In a nasty Florida divorce case, an appellate court recently upheld the trial court’s valuation findings concerning the husband’s 50% interest in a successful company that operates in the waste disposal industry. The trial court adopted the valuation of the wife’s expert, which included the value of certain intangibles belonging to the company but excluded the value of the husband’s personal goodwill. In Florida, enterprise goodwill is a marital asset, but personal goodwill is not.
Separating out personal goodwill: During the marriage, the husband set up a business, soon selling a 50% ownership interest to a third party. The husband had sole ownership over the remaining 50%. The company facilitated waste removal in that it had relationships with companies that generated waste and those that hauled it away. Apparently, the company did not, itself, remove the waste.
A few years before filing for divorce, the husband sold a 45% interest (nonvoting stock) to a trust but retained a 5% interest that represented 50% of the total voting rights in the company. Ostensibly, he did so for estate planning purposes. But the trial court noted that, at that time, the parties’ marriage was breaking down and that the wife was not properly informed of the sale and its implications.
The trial court first determined that the totality of circumstances suggested the sale “did not serve a valid marital purpose and was unconscionable.” The transaction was the husband’s “unilateral decision” and did not change the classification of the husband’s interest from a marital asset to a nonmarital asset. The value, for purposes of equitable distribution, was the full 50% of the company’s stock (not the retained 5% interest), the trial court decided.
The parties’ experts prepared fair market value determinations but disagreed on how to value the husband’s interest. The husband’s expert proposed a net asset valuation, noting, however, that the company had no significant assets as it didn’t produce anything or own much. According to this expert, all intangible value was linked to the husband’s (and his business partner’s) client relationships and therefore was not a marital asset. This value represented nothing more than the husband’s future earning capacity, which must not be considered in dividing marital property in a divorce proceeding, the expert said.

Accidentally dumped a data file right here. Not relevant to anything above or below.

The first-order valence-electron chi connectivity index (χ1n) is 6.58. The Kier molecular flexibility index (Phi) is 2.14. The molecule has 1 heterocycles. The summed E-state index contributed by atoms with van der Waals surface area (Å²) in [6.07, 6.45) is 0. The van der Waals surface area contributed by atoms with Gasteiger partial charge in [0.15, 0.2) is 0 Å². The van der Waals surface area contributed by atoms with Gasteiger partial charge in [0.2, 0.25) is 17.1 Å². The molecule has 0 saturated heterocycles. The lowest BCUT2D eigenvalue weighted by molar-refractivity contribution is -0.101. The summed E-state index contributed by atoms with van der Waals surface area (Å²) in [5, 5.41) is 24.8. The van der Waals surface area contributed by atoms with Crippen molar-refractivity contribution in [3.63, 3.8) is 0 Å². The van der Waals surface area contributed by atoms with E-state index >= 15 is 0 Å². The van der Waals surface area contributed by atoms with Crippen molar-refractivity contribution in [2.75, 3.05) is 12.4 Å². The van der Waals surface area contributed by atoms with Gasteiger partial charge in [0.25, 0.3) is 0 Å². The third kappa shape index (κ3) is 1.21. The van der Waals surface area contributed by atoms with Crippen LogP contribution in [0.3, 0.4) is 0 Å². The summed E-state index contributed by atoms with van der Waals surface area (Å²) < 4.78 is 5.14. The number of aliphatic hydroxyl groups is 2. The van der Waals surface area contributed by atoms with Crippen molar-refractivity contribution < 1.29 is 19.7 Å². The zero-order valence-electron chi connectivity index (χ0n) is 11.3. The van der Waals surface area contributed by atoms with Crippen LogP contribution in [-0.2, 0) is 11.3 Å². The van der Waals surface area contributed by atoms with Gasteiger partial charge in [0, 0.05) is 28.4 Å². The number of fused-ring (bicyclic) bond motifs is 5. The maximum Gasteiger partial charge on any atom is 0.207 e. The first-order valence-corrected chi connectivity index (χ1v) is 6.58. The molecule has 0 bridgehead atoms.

The wife’s expert valued the company’s assets and teased out the value of all identifiable intangibles which, he explained, belonged to the enterprise (including workforce, trade name, employees’ noncompetes, and customer relations). Proceeding from the premise that a buyer would not buy the company without having a noncompete for the husband in place, which evidences personal goodwill, he used the with-and-without method to determine the value of the husband’s noncompete and subtracted this value from the overall valuation.
In crediting this expert’s testimony, the court emphasized that the valuation did not include any personal goodwill of the husband. The court said it accepted the wife’s expert’s “methodologies for separating out any value related to Husband’s personal goodwill.” A state court of appeal recently affirmed the trial court’s decision per curiam, without issuing an opinion.
A digest of Muszynski v. Muszynski, Case No. 2013-DR-18828-O, Final Judgment of Dissolution of Marriage, Circuit Court of the Ninth Circuit, Orange County, Fla. (Oct. 4, 2017), Bob Leblanc (Circuit Judge), aff’d per curiam Muszynski v. Muszynski, 2019 Fla. App. LEXIS 9913 (June 25, 2019), and the court’s opinion, will soon be available at BVLaw.